This is a rush transcript from "America's News HQ," January 13, 2009. This copy may not be in its final form and may be updated.

BILL HEMMER, HOST: The other big story is from earlier today, was the sight on Capitol Hill, the Secretary of State-nominee Hillary Clinton and her confirmation hearing. One issue that came up is the balance between diplomacy and defense.

My next guest spent some time today during that hearing, doing the questioning and he's with me now — specifically, Bob Casey.

Senator, good evening to you. Thank you for your time.

SEN. BOB CASEY (D-PA), FOREIGN RELATIONS COMMITTEE: Hi, Bill. How are you?

HEMMER: I'm doing just fine.

CASEY: Thank you.

Video: Watch Bill Hemmer's interview

HEMMER: I just want to touch on this Geithner issue. Is this a big deal?

CASEY: Well, that remains to be seen. He'll go before the finance committee and he'll answer those questions. But I don't know — don't know anything more than the flashes on television. We'll see what happens.

HEMMER: Does it come as a surprise to you?

CASEY: I think he's a very strong — I'm just saying I think he's a very story candidate for the position, but I'm sure it will come up in the questioning.

HEMMER: Knowing what he is nominated for here, and that's Department of Treasury, does it come as a surprise to you today?

CASEY: Well, Bill, nothing surprises me in Washington. There's always going to be developments when you have nominees for these positions, and I'm sure he is prepared to answer those questions.

HEMMER: All right. We shall see on that next week. And we are waiting on a statement, too, so we will get that to our viewers, and will pass it along to you at home.

Senator, let's talk about Hillary Clinton. Is U.S. policy regarding Cuba about to change?

CASEY: Well, I don't know. That remains to be seen. We have an administration that's coming into office. They are still days away from that. We will wait and see in terms of any official word.

But I think that kind of a question bears a lot of scrutiny. I think we have to move on a question like that very deliberately, because it's been — it's been a difficult chapter the last 50 years. And I'd want to be, in terms of my opinion on it, I just want to be very careful about any kind of shift in position from where we've been.

HEMMER: You sound a bit hesitant, almost as if you need more information?

CASEY: Well, — oh, I think so. I think I'd want to take a close look at that before making a determination. Now, I'm speaking for myself here. The administration has to make their own decisions.

But we'll see. And I'm sure if it — if it's presented when they're in office, it may be an issue that comes before our committee.

HEMMER: What about...

CASEY: But today's hearing went well.

HEMMER: I apologize for interrupting you there (ph). What about the Bill Clinton issue today? Were you satisfied with that in the hearing today?

CASEY: I was. I think it was important that it was explored and it was.

But this — I think there are three, at least three points about this memorandum of understanding between Senator Clinton as well as her husband, the former president, and the new administration. And it's this — they're disclosing information that's never been disclosed before. It's voluntary. They don't have to do it. There is no legal requirement.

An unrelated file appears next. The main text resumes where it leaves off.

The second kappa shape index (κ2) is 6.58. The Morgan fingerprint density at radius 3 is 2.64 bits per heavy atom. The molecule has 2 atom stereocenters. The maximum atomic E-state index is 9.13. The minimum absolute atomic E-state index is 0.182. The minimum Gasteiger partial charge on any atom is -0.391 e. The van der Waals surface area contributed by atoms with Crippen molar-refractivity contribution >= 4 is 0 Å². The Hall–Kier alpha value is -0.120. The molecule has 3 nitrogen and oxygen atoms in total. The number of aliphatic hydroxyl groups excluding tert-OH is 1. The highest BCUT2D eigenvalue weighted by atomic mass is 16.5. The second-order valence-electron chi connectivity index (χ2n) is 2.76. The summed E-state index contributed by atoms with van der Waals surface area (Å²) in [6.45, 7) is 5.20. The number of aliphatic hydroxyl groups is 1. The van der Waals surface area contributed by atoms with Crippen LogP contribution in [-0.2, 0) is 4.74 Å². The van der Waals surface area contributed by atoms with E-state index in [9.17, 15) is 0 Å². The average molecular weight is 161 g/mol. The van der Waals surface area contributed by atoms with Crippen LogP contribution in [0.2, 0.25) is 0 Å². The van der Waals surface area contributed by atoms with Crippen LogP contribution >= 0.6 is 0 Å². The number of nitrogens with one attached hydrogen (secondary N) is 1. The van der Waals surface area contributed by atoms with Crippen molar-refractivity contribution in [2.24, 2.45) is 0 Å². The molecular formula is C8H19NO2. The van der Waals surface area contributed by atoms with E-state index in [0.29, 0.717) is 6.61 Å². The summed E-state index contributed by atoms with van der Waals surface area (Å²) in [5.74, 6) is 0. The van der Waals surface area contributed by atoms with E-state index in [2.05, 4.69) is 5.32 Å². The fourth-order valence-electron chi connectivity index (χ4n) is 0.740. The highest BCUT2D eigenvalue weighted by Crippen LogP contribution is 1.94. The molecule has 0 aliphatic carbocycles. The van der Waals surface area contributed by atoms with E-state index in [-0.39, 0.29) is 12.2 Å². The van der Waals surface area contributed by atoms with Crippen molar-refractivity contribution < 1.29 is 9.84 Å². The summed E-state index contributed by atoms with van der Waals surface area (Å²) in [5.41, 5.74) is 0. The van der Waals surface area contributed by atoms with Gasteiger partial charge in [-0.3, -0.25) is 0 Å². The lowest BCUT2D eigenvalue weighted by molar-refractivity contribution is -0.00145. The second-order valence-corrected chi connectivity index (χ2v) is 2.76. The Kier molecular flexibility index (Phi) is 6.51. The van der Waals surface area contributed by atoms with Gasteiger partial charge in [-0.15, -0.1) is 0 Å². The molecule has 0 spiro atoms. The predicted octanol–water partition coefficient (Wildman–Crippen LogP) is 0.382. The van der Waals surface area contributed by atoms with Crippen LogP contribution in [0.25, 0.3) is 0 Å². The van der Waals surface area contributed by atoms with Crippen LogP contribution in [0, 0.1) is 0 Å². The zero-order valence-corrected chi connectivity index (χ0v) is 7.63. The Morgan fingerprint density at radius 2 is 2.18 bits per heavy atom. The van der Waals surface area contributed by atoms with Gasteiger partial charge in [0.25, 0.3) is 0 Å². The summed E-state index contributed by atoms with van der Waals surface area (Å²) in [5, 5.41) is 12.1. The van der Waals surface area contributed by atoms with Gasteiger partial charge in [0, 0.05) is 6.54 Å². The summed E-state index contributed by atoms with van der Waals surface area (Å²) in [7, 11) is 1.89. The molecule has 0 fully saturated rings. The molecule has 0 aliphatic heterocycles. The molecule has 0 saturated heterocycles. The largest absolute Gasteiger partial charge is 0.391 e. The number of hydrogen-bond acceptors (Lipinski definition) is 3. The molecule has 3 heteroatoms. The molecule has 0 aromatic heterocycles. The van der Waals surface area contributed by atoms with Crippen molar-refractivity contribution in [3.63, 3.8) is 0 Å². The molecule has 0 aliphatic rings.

I think it's pretty thorough, there will be annual disclosures of contributors — and there will be plenty of review. There will be a career person in the Department of State who will have responsibility to track this as well as others in the administration. So, I think there's a lot of disclosure and I think it's an open book on that relationship. It's a unique situation.

HEMMER: Boy, that it is.

CASEY: But I thought she — I thought she did very well today on a couple of things. One is on the management and the mechanics of running a big department, and the other, of course, was on the policy issues that I and others raised: nuclear terrorism, the challenge in the Middle East, Pakistan, Afghanistan — a whole range of tough questions.

HEMMER: You know, Senator, looking in from the outside, on the whole Bill Clinton matter — some of us thought that this would be a bigger issue than it appeared to be today. Did the senators go easy on her when it came to that?

CASEY: No. I think there — I think there were questions about it, and, of course, there were questions what sometimes lost from the hearing, and I had to be reminded myself today, is a whole series of questions that have been answered already prior to the hearing on the record. So, that becomes part of the record, and that can be examined, but I think it's been pretty well-vetted.

And if there has ever been a nominee that's been scrutinized to a degree that I think very few in history have been, it's Hillary Clinton. And if anything, what today demonstrated and what my meetings with her demonstrated is, she's ready, and she is enthused about taking on this challenge.

HEMMER: OK.

CASEY: And I think she is answering the call — answering the call from her country once again on a tough assignment.

HEMMER: Senator, thank you for your time. We'll speak again, all right? Bob Casey, Democrat out of Pennsylvania, from Capitol Hill.

CASEY: Bill, thank you.

HEMMER: You got it.

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